It was standing room only at the West Hollywood Library in Los Angeles Sunday night, where the Trans Chorus of Los Angeles (TCLA) — a 30-member group of transgender individuals — took to the stage to commemorate the International Transgender Day of Remembrance.
The highlight of the performance was “Names” by Rochester, N.Y.-based composer Mark Allen DeWitt — a powerful song originally written for the AIDS Memorial Quilt Initiative and performed in canon by TCLA. The song included the names of transgender individuals who were killed in the U.S. this year.
Or, to be more accurate, the names of those whose deaths were reported, because the actual numbers are no doubt much greater, points out TCLA’s founder and artistic director Lindsey Deaton. “But that is our narrative, and given the political climate right now, we are glad that the transgender community has a voice — a visible, powerful, gentle, and yes, at times, angry voice — that is the chorus,” Deaton tells Yahoo Beauty.
Deaton, who trained at Julliard and Carnegie Mellon, moved to L.A. after she lost her job as a choral director in Cincinnati, following her transition. TCLA, whose first concert was sponsored by the Gay Men’s Chorus of Los Angeles, began as a “come one, come all kind of community chorus,” she says, but it has grown so much in the past year — in fact, TCLA is the largest trans chorus in the world — that members are now only accepted through audition.
“We are a global voice now with global accountability,” Deaton says, “and as we strive for excellence, I want to assure that we’re giving our best.”
TCLA has performed in a wide number of venues and in front of many diverse audiences. Next April, the chorus will present their version of David Bowie’s fifth studio album, “Ziggy Stardust,” as an unstaged opera.
But despite its growing success, TCLA’s mission remains unchanged: to provide a safe space for trans and gender expansive people to discover and develop their voices in a community that aims to affirm, build trust and hope, and gives voice to people who live in fear.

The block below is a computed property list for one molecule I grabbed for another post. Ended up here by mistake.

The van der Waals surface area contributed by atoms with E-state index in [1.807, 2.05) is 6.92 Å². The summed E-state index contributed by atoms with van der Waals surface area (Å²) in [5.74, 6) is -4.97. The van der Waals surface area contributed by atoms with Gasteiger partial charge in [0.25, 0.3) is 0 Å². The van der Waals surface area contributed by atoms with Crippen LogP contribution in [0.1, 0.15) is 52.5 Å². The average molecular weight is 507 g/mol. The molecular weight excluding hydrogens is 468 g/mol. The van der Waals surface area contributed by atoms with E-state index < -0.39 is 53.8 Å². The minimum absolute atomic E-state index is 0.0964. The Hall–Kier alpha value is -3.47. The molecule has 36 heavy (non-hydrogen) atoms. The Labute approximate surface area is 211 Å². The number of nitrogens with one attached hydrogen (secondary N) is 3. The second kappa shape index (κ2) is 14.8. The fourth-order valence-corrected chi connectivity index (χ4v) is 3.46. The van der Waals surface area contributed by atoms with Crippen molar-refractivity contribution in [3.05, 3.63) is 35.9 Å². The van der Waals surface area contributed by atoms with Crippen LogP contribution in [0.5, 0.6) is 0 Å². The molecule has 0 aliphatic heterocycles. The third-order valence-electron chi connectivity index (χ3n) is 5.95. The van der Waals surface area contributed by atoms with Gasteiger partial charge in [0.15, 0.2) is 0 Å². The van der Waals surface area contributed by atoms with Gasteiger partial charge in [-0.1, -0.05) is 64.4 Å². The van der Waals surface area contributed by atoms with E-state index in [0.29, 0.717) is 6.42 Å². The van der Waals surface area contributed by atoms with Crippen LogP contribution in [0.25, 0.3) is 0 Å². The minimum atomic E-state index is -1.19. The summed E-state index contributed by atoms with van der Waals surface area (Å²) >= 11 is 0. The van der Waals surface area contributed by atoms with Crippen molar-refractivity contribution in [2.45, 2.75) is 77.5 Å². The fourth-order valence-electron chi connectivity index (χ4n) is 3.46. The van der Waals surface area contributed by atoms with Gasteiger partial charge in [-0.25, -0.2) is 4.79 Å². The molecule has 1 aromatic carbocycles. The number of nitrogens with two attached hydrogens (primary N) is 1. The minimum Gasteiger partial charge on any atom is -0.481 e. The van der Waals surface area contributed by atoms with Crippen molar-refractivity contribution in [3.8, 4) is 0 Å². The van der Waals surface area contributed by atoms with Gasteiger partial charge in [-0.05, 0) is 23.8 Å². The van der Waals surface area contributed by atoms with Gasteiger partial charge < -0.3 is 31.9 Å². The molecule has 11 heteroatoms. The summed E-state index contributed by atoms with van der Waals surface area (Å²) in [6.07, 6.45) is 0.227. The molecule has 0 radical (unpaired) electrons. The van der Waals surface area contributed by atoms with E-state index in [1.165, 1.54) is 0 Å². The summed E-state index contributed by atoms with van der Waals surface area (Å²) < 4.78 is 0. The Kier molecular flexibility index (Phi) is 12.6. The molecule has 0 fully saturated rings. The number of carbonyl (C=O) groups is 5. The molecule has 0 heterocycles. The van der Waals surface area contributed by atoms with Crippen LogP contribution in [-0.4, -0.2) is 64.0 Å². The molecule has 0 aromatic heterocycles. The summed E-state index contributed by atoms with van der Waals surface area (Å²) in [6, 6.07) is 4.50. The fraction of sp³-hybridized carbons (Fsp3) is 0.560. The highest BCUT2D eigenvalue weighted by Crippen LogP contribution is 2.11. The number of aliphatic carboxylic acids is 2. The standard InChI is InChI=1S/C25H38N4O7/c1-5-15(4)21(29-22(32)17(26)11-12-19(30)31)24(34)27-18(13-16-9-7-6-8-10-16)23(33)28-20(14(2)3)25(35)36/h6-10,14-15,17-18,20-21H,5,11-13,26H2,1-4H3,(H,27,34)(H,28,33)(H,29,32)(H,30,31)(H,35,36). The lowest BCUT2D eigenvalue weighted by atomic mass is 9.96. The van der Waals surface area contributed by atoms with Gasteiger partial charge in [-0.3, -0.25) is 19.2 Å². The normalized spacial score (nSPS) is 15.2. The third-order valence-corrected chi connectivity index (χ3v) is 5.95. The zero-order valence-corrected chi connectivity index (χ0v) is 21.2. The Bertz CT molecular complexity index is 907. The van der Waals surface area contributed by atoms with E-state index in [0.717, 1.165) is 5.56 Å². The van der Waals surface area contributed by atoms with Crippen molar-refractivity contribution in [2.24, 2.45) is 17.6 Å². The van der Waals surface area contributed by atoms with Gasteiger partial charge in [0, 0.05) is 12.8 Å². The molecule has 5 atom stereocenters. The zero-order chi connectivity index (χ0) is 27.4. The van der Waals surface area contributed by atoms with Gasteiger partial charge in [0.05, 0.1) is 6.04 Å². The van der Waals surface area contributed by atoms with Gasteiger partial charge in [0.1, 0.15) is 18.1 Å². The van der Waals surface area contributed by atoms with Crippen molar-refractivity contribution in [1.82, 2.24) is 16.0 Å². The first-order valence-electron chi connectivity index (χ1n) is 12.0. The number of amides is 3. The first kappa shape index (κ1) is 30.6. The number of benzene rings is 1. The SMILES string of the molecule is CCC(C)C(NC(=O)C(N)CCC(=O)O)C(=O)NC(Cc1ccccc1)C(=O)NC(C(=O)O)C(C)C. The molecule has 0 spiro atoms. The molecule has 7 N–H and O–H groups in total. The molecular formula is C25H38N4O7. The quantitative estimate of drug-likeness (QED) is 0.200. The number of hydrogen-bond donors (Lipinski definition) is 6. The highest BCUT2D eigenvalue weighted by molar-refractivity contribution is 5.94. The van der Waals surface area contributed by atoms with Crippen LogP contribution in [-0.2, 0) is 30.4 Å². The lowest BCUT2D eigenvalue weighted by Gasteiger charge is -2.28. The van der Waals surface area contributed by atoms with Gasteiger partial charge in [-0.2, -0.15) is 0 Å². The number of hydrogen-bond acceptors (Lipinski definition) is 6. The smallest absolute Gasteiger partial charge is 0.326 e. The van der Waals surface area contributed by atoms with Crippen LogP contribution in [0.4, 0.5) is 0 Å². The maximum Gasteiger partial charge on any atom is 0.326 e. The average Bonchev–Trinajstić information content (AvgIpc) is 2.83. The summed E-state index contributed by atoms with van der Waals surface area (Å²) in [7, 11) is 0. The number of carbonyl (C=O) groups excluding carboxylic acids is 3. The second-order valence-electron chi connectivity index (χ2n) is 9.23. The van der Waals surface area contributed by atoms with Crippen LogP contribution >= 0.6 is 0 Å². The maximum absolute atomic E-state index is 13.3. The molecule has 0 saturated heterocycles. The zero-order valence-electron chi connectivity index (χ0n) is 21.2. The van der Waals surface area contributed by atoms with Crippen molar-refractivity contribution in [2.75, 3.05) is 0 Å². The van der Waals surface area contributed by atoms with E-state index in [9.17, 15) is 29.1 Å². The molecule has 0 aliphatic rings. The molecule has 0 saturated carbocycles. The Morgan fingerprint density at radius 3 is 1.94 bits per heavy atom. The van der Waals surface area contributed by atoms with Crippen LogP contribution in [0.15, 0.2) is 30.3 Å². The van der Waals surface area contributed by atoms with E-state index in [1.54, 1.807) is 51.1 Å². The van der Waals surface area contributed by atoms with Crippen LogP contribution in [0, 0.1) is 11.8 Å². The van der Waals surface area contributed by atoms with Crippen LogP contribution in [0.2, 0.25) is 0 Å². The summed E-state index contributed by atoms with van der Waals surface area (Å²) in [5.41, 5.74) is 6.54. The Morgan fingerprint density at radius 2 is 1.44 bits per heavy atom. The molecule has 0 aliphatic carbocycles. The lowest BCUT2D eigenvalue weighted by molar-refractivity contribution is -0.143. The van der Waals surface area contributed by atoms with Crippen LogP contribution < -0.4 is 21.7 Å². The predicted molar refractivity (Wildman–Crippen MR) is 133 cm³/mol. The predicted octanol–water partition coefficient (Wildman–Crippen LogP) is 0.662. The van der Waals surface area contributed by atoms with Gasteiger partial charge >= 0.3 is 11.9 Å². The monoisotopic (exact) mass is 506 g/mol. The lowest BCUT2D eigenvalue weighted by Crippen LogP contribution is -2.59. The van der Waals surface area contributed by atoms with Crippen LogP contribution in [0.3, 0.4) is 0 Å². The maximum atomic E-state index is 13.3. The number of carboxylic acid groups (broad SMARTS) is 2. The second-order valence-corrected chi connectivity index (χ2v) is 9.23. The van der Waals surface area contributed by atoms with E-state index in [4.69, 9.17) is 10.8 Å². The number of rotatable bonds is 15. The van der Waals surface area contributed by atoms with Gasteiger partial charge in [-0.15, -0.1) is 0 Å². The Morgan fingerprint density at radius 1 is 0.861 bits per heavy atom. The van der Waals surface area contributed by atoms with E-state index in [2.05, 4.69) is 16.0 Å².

And there is no more powerful tool for that than music. “We see many people crying after we perform, as it really touches their hearts in ways only music can,” Ann Thomas, one of the first members of the chorus who also performed with the transgender choir featured in the TV show “Glee,” tells Yahoo Beauty.
One of the Deaton’s biggest tasks is inspiring confidence in her singers. Many trans women are disappointed with their voices, she says, having expected that transition would bring with it a different sound. “You present as female, but your voice betrays you and fighting the reality that what comes out of your mouth is a full octave lower than what it should be causes a lot of mental pain,” Deaton says.
Thomas, who is the founder of Transgender Talent, an agency specializing in transgender artists, hadn’t sung in a choir for decades. “But Lindsey’s abilities as a Julliard-trained artistic director have helped me tremendously,” Thomas says, “and she has given me incredible confidence to sing bass and accept my voice for the way it sounds naturally.”